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The Fed Pivots to Fight Inflation

Jan 13, 2022 9:48:59 AM
written by The Retirement Group

On December 15, 2021, the Federal Open Market Committee (FOMC) of the Federal Reserve System made a significant shift in monetary policy in response to rising inflation. The Committee accelerated the reduction of its bond-buying program in order to tighten the money supply and projected three increases in the benchmark federal funds rate in 2022, followed by three more increases in 2023. Both steps were more aggressive than previous FOMC actions or projections.1

To understand how these steps might affect the U.S. economy, investors, and consumers in your area, it may be helpful to take a closer look at the FOMC's tools and strategy.

Jobs vs. Prices
As the nation's central bank, the Federal Reserve operates under a dual mandate to promote price stability and maximum sustainable employment. This is a balancing act, because an economy without inflation is typically stagnant with a weak employment climate, while a booming economy with plenty of jobs is susceptible to high inflation.

The FOMC, which is responsible for setting monetary policy in line with the Fed's mandate, has established a 2% annual inflation target based on the personal consumption expenditures (PCE) price index. The PCE index represents a broad range of spending on goods and services, and tends to run below the more widely publicized consumer price index (CPI). The Committee's policy is to allow PCE inflation to run moderately above 2% for some time in order to balance the periods when it runs below 2%.

PCE inflation was generally well below the Fed's 2% target from May 2012 to February 2021. But it has risen quickly since then, reaching 5.7% for the 12 months ending in November 2021 — the highest level since 1982. (By comparison, CPI inflation was 6.8%.)2-3

Fed officials, along with many other economists and policy makers, originally believed that inflation was "transitory" due to supply-chain issues related to opening the economy. But the persistence and level of inflation over the last few months led them to take corrective action. They still believe inflation will drop significantly in 2022 as supply-chain problems are resolved, and project a PCE inflation rate of 2.6% by the end of the year.4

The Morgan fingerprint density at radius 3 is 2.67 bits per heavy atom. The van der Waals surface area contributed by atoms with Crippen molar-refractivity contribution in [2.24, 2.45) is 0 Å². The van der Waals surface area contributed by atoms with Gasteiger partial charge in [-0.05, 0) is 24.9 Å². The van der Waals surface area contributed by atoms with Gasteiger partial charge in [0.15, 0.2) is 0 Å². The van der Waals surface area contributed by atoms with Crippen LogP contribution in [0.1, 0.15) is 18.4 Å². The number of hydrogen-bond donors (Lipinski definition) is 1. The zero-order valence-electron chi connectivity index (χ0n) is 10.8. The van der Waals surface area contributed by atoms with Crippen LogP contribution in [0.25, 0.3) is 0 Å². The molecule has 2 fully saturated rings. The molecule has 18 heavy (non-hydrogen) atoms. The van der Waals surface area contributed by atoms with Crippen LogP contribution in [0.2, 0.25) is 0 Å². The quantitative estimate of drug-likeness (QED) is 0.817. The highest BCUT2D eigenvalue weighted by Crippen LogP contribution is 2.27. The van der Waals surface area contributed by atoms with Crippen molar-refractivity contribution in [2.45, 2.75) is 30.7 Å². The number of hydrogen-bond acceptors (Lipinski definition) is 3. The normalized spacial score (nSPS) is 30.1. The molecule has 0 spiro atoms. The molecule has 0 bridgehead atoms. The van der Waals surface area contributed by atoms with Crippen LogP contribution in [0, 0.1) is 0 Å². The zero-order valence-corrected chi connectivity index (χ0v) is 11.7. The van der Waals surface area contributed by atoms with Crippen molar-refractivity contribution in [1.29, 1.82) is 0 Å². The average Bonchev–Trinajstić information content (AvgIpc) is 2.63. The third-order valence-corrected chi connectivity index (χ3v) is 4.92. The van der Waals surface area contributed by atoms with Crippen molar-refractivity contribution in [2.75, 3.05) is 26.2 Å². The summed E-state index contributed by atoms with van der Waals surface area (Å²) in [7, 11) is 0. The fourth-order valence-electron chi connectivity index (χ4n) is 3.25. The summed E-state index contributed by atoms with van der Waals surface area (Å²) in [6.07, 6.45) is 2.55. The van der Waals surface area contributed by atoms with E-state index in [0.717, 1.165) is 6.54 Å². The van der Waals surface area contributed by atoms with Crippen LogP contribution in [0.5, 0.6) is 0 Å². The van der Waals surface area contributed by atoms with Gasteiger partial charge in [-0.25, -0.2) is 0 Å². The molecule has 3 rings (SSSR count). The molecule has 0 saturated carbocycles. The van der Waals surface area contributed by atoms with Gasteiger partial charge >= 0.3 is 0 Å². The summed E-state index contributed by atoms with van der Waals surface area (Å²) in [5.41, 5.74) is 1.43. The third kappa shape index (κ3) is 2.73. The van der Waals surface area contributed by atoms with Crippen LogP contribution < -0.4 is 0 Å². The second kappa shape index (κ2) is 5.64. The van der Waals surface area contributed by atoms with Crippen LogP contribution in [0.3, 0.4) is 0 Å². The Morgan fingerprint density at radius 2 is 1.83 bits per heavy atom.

The Fed's Toolbox
The FOMC uses two primary tools in its efforts to achieve the appropriate balance between employment and prices. The first is its power to set the federal funds rate, the interest rate that large banks use to lend each other money overnight in order to maintain required deposits with the Federal Reserve. This rate serves as a benchmark for many other rates, including the prime rate that commercial banks charge their best customers. The prime rate usually runs about 3% above the federal funds rate (see chart) and acts as a benchmark for rates on consumer loans such as credit cards and auto loans. The FOMC lowers the funds rate to stimulate the economy to create jobs and raises it to slow the economy to fight inflation.

The Fed's second tool is purchasing Treasury bonds to increase the money supply or allowing bonds to mature without repurchasing in order to decrease the supply. The FOMC purchases Treasuries through banks within the Federal Reserve System. Rather than using funds it holds on deposit, the Fed simply adds the appropriate amount to the bank's balance, essentially creating money out of air. This provides the bank with more money to lend to consumers, businesses, or the government (through purchasing more Treasuries).


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